The Banshees of Inisherin, from Searchlight Pictures, is set on an a remote island off the west coast of Ireland, where lifelong friends Pádraic (Colin Farrell) and Colm (Brendan Gleeson) find themselves at an impasse when Colm unexpectedly puts an end to their friendship. A stunned Pádraic, aided by his sister Siobhán (Kerry Condon) and troubled young islander Dominic (Barry Keoghan) commit to repair the relationship and refuse to take no for an answer. But Pádraic’s efforts only strengthen his former friend’s resolve, and cause Colm to delivers a desperate ultimatum.
The film was directed by Martin McDonagh, who once again partnered with a number of frequent collaborators, including director of photography Ben Davis, BSC, and editor Mikkel E.G. Nielsen, ACE. Carter Burwell composed the score for the feature, which was shot on location on Inishmore and Achill Island on the west coast of Ireland.
“As the visual directive, Martin [McDonagh] said he wanted to make one of the most beautiful, one of the saddest, and yet the funniest film you could watch,” recalls director of photography Ben Davis. “That was the task.”
The production shot with an Arri Alexa Mini LF and Signature prime lenses.
“My favorite scene is with Barry Keoghan and Kerry Condon, next to the lake at the end of the film, where his character professes his love for her. It was the last day of filming, and it was an incredibly emotional day. It was such a great scene, and watching Barry and Kerry play that scene — that was my favorite scene to shoot. And there’s nothing about it that’s about lighting or cinematography. Yes, it’s nicely shot, but it’s about the performance and the writing.”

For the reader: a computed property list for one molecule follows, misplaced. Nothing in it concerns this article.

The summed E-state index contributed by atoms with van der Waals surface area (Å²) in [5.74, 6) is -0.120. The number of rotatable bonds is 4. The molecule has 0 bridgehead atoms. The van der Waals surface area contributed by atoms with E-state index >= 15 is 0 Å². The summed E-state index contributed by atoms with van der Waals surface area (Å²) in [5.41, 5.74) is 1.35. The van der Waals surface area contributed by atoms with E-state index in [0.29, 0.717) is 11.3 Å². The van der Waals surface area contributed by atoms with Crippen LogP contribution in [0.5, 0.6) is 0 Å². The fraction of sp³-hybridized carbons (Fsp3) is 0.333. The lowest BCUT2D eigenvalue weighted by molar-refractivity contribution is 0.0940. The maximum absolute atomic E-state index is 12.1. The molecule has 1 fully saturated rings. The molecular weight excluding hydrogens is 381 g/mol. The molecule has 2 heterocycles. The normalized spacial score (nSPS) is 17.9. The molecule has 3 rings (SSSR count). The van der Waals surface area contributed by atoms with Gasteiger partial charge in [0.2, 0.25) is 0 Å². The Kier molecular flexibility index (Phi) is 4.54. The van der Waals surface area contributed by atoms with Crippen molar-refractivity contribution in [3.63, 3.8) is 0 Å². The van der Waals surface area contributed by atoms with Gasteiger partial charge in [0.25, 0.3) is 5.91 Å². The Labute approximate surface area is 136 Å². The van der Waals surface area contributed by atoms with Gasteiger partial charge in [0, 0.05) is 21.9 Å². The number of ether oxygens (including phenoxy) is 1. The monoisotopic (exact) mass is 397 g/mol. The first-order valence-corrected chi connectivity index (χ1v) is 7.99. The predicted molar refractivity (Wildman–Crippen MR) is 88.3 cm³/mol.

According to composer Carter Burwell, director Martin McDonagh had one instruction for him: No Irish music!
Photo: Carter Burwell; credit James Gillham / courtesy of Searchlight Pictures
“There is, of course, some local music on-camera, but he strongly wanted to avoid any Irishness in the score,” Burwell recalls. “I ended up going in a more ‘fairy tale’ direction - celesta, harp, flute and percussion. I felt that approach would distance us a bit from the physical reality - and violence - of the film and make it more allegorical.
“Even in our most emotional scene, when Padraic’s sister leaves him behind on the island of Inisherin to start a new life on the mainland, the emotion is fairly restrained. If the score is successful, that restraint makes the scene all the more painful.”
Chris Burdon was the film’s music and dialogue re-recording mixer.
“Having worked previously with Martin McDonagh, I was fully prepared for Martin’s minimalist, pared-back approach to the sound effects in this film,” he explains. “The incredible dialogue is the backbone and center piece of the sound of the film, woven throughout with wonderful music and carefully crafted sound effects.”
Location sound mixer Simon Willis was able to capture stellar location recordings, Burdon adds, allowing him to mix the dialogues confidently, retaining all the emotion and timbre of the performances.
“The scene by the lakeside, where Dominic bares his soul to Siobhan is one of my favorites,” says Burdon. “Typically, the challenges of lapping water and wind would make this scene very difficult technically. However, the final mix has all the richness you could hope for in the actor’s dialogue, with subtle additional support from sound effects. This allows a brilliantly scripted and acted scene to be realized with all its incredible emotional punch intact.”